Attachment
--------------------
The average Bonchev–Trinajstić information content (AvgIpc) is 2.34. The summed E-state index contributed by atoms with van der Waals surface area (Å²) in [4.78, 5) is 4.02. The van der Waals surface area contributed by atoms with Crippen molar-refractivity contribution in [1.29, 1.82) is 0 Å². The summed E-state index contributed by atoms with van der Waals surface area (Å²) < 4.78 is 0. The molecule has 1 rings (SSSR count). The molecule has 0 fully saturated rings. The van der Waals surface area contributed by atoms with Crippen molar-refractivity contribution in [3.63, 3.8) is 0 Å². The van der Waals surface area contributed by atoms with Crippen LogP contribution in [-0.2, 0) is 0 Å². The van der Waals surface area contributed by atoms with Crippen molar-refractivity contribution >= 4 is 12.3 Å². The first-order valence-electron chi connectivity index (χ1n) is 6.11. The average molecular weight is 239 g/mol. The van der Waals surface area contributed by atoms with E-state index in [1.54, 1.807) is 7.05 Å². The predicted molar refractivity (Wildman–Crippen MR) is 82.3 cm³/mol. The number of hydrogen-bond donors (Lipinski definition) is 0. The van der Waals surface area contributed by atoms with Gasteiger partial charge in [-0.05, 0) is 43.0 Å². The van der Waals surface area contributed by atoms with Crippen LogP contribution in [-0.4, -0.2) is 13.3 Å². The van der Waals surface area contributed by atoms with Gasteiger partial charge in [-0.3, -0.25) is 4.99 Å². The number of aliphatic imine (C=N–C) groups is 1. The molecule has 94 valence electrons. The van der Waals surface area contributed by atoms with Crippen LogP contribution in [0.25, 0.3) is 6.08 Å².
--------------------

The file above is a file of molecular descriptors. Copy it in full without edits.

The average Bonchev–Trinajstić information content (AvgIpc) is 2.34. The summed E-state index contributed by atoms with van der Waals surface area (Å²) in [4.78, 5) is 4.02. The van der Waals surface area contributed by atoms with Crippen molar-refractivity contribution in [1.29, 1.82) is 0 Å². The summed E-state index contributed by atoms with van der Waals surface area (Å²) < 4.78 is 0. The molecule has 1 rings (SSSR count). The molecule has 0 fully saturated rings. The van der Waals surface area contributed by atoms with Crippen molar-refractivity contribution in [3.63, 3.8) is 0 Å². The van der Waals surface area contributed by atoms with Crippen LogP contribution in [-0.2, 0) is 0 Å². The van der Waals surface area contributed by atoms with Crippen molar-refractivity contribution >= 4 is 12.3 Å². The first-order valence-electron chi connectivity index (χ1n) is 6.11. The average molecular weight is 239 g/mol. The van der Waals surface area contributed by atoms with E-state index in [1.54, 1.807) is 7.05 Å². The predicted molar refractivity (Wildman–Crippen MR) is 82.3 cm³/mol. The number of hydrogen-bond donors (Lipinski definition) is 0. The van der Waals surface area contributed by atoms with Gasteiger partial charge in [-0.05, 0) is 43.0 Å². The van der Waals surface area contributed by atoms with Crippen LogP contribution in [-0.4, -0.2) is 13.3 Å². The van der Waals surface area contributed by atoms with Gasteiger partial charge in [-0.3, -0.25) is 4.99 Å². The number of aliphatic imine (C=N–C) groups is 1. The molecule has 94 valence electrons. The van der Waals surface area contributed by atoms with Crippen LogP contribution in [0.25, 0.3) is 6.08 Å².